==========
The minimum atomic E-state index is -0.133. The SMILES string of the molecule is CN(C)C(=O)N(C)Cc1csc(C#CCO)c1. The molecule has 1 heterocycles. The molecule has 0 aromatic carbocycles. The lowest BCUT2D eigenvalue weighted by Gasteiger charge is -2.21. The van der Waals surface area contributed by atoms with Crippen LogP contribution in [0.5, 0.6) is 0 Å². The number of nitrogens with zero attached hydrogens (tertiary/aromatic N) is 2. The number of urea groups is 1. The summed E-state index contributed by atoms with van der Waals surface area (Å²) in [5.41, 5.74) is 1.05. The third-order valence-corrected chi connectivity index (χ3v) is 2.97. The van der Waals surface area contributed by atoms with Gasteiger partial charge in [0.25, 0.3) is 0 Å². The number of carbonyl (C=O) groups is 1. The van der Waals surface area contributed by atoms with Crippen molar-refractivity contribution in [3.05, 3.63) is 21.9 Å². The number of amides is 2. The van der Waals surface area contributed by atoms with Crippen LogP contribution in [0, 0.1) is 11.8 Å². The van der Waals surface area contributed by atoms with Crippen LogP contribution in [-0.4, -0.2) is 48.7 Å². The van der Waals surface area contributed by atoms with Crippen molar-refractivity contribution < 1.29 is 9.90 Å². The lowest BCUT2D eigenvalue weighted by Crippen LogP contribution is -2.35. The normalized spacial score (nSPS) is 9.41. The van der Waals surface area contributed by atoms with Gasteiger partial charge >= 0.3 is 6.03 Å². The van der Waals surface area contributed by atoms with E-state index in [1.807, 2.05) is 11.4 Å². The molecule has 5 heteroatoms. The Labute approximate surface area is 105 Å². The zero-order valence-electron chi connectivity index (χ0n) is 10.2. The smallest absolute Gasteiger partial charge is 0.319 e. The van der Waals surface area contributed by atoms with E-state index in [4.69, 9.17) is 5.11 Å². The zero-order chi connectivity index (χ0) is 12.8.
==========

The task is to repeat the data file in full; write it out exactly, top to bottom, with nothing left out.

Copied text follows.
The minimum atomic E-state index is -0.133. The SMILES string of the molecule is CN(C)C(=O)N(C)Cc1csc(C#CCO)c1. The molecule has 1 heterocycles. The molecule has 0 aromatic carbocycles. The lowest BCUT2D eigenvalue weighted by Gasteiger charge is -2.21. The van der Waals surface area contributed by atoms with Crippen LogP contribution in [0.5, 0.6) is 0 Å². The number of nitrogens with zero attached hydrogens (tertiary/aromatic N) is 2. The number of urea groups is 1. The summed E-state index contributed by atoms with van der Waals surface area (Å²) in [5.41, 5.74) is 1.05. The third-order valence-corrected chi connectivity index (χ3v) is 2.97. The van der Waals surface area contributed by atoms with Gasteiger partial charge in [0.25, 0.3) is 0 Å². The number of carbonyl (C=O) groups is 1. The van der Waals surface area contributed by atoms with Crippen molar-refractivity contribution in [3.05, 3.63) is 21.9 Å². The number of amides is 2. The van der Waals surface area contributed by atoms with Crippen LogP contribution in [0, 0.1) is 11.8 Å². The van der Waals surface area contributed by atoms with Crippen LogP contribution in [-0.4, -0.2) is 48.7 Å². The van der Waals surface area contributed by atoms with Crippen molar-refractivity contribution < 1.29 is 9.90 Å². The lowest BCUT2D eigenvalue weighted by Crippen LogP contribution is -2.35. The normalized spacial score (nSPS) is 9.41. The van der Waals surface area contributed by atoms with Gasteiger partial charge >= 0.3 is 6.03 Å². The van der Waals surface area contributed by atoms with E-state index in [1.807, 2.05) is 11.4 Å². The molecule has 5 heteroatoms. The Labute approximate surface area is 105 Å². The zero-order valence-electron chi connectivity index (χ0n) is 10.2. The smallest absolute Gasteiger partial charge is 0.319 e. The van der Waals surface area contributed by atoms with E-state index in [4.69, 9.17) is 5.11 Å². The zero-order chi connectivity index (χ0) is 12.8.